Images included in documents usually provide information that may not be readily expressible by words. For example, academic articles with similar pictures may be of interest for researchers. We deal with the problem of extracting images in digital document. Given a digital document, the optimal block size is first determined by finding the best fit of the horizontally projected gray-level pattern to a set of orthogonal basis vectors. Because the block with the optimal size is supposed to contain sufficient information to identify text regions, the proposed method is font-size independent regardless of the size of the words in the text lines. The blocks divided by the optimal block size are classified into one of image, text, and background blocks. This block classification result, in turn, is used for the initial configuration for blockwise document segmentation. The blockwise segmentation method is based on the maximum a posteriori (MAP) framework with a deterministic relaxation algorithm. After the blockwise segmentation, each boundary block in the image region is further divided into four subblocks and the class labels for these subblocks are updated. These subdivision and class updating processes are executed recursively until we have a pixel-level segmentation. Experimental results show that the proposed image extraction method yields 2.9% error rates for 232 documents in the Oulu database.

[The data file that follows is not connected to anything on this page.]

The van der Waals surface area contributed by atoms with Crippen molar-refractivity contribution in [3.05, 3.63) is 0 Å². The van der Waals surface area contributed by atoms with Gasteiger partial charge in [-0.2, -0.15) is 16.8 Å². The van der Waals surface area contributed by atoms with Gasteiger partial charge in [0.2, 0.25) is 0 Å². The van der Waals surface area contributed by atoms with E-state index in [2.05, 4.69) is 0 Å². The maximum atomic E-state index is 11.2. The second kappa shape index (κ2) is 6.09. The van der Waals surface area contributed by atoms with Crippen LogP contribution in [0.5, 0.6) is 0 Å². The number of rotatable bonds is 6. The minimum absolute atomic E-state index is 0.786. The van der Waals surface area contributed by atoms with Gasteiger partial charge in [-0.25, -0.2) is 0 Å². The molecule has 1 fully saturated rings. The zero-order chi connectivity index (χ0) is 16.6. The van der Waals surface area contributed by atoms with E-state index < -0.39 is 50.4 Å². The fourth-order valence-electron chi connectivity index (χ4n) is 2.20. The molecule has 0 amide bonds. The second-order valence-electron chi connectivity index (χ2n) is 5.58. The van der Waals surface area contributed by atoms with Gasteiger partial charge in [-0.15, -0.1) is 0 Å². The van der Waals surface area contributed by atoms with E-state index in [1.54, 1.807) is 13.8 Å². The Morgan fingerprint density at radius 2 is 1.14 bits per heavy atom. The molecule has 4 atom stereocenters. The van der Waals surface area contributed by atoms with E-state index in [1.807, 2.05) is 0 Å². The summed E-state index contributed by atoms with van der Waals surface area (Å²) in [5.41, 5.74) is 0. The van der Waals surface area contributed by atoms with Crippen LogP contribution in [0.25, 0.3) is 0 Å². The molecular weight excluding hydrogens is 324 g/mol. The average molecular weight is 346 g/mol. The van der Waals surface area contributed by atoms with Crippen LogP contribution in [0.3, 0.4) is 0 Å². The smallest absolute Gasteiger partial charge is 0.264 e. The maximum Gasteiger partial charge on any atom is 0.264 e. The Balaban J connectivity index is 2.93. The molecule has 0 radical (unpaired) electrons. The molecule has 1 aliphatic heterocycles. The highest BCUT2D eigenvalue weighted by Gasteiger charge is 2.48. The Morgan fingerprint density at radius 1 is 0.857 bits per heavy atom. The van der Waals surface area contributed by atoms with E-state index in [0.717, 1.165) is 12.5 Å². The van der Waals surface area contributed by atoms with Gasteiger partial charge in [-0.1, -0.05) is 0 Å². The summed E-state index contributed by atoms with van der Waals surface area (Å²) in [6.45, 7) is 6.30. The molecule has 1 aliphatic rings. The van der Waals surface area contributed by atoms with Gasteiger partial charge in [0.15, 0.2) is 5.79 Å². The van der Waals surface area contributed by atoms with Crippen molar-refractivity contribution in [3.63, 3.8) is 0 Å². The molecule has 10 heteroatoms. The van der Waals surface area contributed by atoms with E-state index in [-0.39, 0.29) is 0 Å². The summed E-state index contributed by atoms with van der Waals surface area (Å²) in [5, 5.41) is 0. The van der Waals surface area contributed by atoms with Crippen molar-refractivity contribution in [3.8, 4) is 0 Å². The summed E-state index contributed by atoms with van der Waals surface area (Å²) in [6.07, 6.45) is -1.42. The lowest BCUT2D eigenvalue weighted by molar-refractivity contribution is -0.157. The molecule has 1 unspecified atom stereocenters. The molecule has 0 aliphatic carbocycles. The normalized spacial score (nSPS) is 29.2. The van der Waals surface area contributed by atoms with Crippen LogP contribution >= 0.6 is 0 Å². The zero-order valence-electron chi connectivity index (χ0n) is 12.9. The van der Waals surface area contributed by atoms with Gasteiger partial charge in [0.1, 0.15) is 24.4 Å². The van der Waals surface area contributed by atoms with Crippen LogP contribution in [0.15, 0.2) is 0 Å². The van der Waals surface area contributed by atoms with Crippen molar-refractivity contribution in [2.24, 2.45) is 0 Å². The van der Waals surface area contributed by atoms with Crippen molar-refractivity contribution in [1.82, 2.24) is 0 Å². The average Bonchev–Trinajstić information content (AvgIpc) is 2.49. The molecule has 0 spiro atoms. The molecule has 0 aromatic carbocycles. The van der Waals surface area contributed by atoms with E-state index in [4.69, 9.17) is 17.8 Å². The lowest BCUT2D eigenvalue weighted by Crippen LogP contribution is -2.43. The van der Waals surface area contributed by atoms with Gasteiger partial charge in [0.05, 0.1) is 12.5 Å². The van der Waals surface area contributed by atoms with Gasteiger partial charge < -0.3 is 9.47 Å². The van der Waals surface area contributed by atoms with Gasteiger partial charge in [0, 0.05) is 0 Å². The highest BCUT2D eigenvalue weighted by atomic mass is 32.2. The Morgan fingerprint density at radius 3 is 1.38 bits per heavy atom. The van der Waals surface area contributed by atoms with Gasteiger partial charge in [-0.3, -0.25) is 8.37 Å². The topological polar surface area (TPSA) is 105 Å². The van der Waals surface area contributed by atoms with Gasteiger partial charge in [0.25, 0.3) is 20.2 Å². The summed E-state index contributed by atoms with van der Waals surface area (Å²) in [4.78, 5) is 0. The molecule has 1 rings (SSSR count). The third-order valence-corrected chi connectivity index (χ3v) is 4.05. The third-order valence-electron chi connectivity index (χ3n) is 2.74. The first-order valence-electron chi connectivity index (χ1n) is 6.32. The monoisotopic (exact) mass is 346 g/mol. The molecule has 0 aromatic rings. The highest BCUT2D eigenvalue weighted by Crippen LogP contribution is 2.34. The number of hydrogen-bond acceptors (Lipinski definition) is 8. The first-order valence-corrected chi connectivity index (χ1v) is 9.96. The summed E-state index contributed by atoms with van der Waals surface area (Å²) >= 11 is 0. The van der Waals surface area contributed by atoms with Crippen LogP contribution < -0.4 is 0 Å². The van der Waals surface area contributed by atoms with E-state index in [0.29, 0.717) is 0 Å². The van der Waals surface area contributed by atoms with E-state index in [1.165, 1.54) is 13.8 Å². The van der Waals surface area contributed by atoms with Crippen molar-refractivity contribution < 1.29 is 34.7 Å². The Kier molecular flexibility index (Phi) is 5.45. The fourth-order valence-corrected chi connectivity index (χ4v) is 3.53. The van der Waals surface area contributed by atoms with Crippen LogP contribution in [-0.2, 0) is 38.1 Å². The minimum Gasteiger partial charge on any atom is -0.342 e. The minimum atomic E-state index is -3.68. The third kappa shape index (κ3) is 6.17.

Object segmentation and extraction play an important role in computer vision and recognition problems. Unfortunately,
with current computing technologies, fully automatic object segmentation is not possible, but human intervention is
needed for outlining the rough boundary of the object to be segmented. The goal of this paper is to make the object
extraction automatic after the first semi-automatic segmentation. That is, once the semantically meaningful object such
as a house or a human body is extracted from the image under human's guidance, an image manipulation technique is
applied. There is no noticeable difference between the original and the manipulated images. However, the embedded
signature by the image manipulation can be detected automatically to be used to differentiate the object from the
background. The manipulated images, which is called automatic-object-extractible images, can be used to provide
training images with the same object but various background images.
A novel image quality assessment using the edge histogram descriptor (EHD) of MPEG-7 is presented. Neither additional data nor fragile watermarking is needed for the quality assessment and the image content authentication. Also, the original image is not needed for our method, no need to access the original image as a reference. Only the EHD metadata of the original image and the received (noisy or altered) one are required. The PSNR (Peak to Signal-to-Noise Ratio) or the mean-square error (MSE) is obtained by comparing the EHD extracted from the received image and that of the original image attached as the meta-data. Then, it is used to assess the level of the image degradation and any illicit modification of the image. Experimental results show that the PSNRs calculated from the two EHDs are similar to those calculated from the pixel-to-pixel comparisons of original and received images. This implies that one can use the EHD, instead of the image data, to calculate the PSNR for the image assessment. Also, since the EHD extracted from the received image is prone to be changed according to the alterations of the image content, one can also use the proposed method as the image authentication purpose.